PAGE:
With almost 10 million people and a booming mining sector with some of the largest deposits of iron ore and bauxite in the world, this election should be closely watched, not only by markets, but also by democracy advocates as a barometer of the institutional environment on the continent.
If a successful free and fair process can be undertaken here, it is hoped that other neighbors can be encouraged to follow similar rules and standards, including regional titan Nigeria, which is expected to hold elections in 2011.
In the past, fraud, vote buying and outright manipulation marred Guinean elections. This time, however, things are looking quite different, according to a recent statement from Carter Center election observers:
Presidential candidate, Cellou Dalein Diallo, at a campaign rally in Conakry.
"The Carter Center observation mission in Guinea is encouraged by the positive tone of the electoral campaign in Guinea, including candidates' messages promoting reconciliation and transcending ethnic boundaries, and by the National Electoral Commission's (CENI) commitment to inclusive elections. (...) There is a palpable sense of excitement and expectation among Guineans, who hope for a meaningful democratic transition and civilian government."
That fact that Guinea is on the cusp of holding its first real election in 50 years is no small feat, especially considering the extraordinary violence and civil strife the country has suffered in recent years - making Guinea one of Africa's poorest nations despite its abundant resource wealth.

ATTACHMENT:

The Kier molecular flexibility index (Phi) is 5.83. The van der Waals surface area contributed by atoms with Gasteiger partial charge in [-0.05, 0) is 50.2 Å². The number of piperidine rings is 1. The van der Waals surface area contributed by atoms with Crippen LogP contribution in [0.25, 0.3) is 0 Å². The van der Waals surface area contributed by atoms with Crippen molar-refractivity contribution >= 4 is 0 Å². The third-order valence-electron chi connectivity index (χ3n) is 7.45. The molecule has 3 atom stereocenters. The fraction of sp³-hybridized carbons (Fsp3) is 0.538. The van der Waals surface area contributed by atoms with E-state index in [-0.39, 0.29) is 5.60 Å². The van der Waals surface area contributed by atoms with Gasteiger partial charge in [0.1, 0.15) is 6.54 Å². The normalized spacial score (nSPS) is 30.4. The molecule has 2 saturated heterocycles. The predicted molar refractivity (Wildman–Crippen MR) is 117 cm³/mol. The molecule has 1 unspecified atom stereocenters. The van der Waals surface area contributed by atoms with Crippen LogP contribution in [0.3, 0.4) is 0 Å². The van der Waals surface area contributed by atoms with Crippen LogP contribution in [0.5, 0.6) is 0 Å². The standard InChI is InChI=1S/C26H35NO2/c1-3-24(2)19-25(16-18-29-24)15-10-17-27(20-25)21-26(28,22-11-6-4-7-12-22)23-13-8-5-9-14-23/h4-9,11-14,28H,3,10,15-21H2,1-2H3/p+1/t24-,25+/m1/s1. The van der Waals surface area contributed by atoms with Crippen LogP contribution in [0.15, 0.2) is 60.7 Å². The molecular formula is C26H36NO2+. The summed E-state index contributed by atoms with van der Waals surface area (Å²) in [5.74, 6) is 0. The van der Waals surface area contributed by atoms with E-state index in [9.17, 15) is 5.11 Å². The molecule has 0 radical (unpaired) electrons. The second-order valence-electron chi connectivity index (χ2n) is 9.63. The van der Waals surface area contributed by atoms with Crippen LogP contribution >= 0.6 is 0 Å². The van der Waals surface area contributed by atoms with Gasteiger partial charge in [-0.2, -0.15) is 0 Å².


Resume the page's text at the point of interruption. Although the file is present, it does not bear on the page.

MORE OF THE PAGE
Catholic Bishop Conference report: Catholic Bishops’ Conference launches ‘A Practical Guide to the Spiritual Care of the Dying Person’

‘A Practical Guide to the Spiritual Care of the Dying Person’ was launched at the Faith in Health conference in Liverpool on 25 June. It aims to assist front-line healthcare staff in identifying spiritual need in their patients, and to feel confident in their ability to provide it. Commissioned by the Bishops’ Conference Healthcare Reference Group, the guide was written by Dr Catherine Gleeson, Dr David Jones, Fr Paul Mason and Rev Dr James Hanvey SJ. A draft of the guide was the subject of a public consultation earlier in the year.
Baroness Finlay of Llandaff, Professor of Palliative Medicine at Cardiff University and Consultant at the Velindre Hospital in Cardiff, said: “This guide to spiritual care is so valuable because it enables us all to recognize psychosocial and spiritual distress in the dying. It is applicable to dying people of any faith or none; as the authors observe, ‘we share a common humanity if not always a common faith’. This guide should be read by all who are involved with dying people. Dying is a part of life that will come to us all sooner or later. We must try to see it through the eyes of those who are there now.”